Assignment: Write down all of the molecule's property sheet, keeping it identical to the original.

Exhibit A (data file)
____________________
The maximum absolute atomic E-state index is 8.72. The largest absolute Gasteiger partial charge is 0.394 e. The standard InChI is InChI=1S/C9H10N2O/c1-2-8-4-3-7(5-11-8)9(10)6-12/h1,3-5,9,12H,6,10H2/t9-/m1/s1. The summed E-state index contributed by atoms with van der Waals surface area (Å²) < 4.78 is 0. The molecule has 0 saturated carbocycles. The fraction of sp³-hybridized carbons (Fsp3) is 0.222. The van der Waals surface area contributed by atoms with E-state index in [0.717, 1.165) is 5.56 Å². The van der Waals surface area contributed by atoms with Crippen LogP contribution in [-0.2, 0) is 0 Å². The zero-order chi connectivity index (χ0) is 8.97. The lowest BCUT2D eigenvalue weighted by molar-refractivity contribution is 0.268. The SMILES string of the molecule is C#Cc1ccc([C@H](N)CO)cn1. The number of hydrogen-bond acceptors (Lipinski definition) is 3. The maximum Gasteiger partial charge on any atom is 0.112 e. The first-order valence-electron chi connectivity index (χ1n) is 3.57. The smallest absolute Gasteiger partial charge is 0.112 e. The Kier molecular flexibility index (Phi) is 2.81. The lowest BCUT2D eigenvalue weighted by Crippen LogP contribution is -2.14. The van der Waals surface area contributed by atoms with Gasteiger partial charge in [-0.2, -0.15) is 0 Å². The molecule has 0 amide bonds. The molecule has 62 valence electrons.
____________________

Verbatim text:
The maximum absolute atomic E-state index is 8.72. The largest absolute Gasteiger partial charge is 0.394 e. The standard InChI is InChI=1S/C9H10N2O/c1-2-8-4-3-7(5-11-8)9(10)6-12/h1,3-5,9,12H,6,10H2/t9-/m1/s1. The summed E-state index contributed by atoms with van der Waals surface area (Å²) < 4.78 is 0. The molecule has 0 saturated carbocycles. The fraction of sp³-hybridized carbons (Fsp3) is 0.222. The van der Waals surface area contributed by atoms with E-state index in [0.717, 1.165) is 5.56 Å². The van der Waals surface area contributed by atoms with Crippen LogP contribution in [-0.2, 0) is 0 Å². The zero-order chi connectivity index (χ0) is 8.97. The lowest BCUT2D eigenvalue weighted by molar-refractivity contribution is 0.268. The SMILES string of the molecule is C#Cc1ccc([C@H](N)CO)cn1. The number of hydrogen-bond acceptors (Lipinski definition) is 3. The maximum Gasteiger partial charge on any atom is 0.112 e. The first-order valence-electron chi connectivity index (χ1n) is 3.57. The smallest absolute Gasteiger partial charge is 0.112 e. The Kier molecular flexibility index (Phi) is 2.81. The lowest BCUT2D eigenvalue weighted by Crippen LogP contribution is -2.14. The van der Waals surface area contributed by atoms with Gasteiger partial charge in [-0.2, -0.15) is 0 Å². The molecule has 0 amide bonds. The molecule has 62 valence electrons.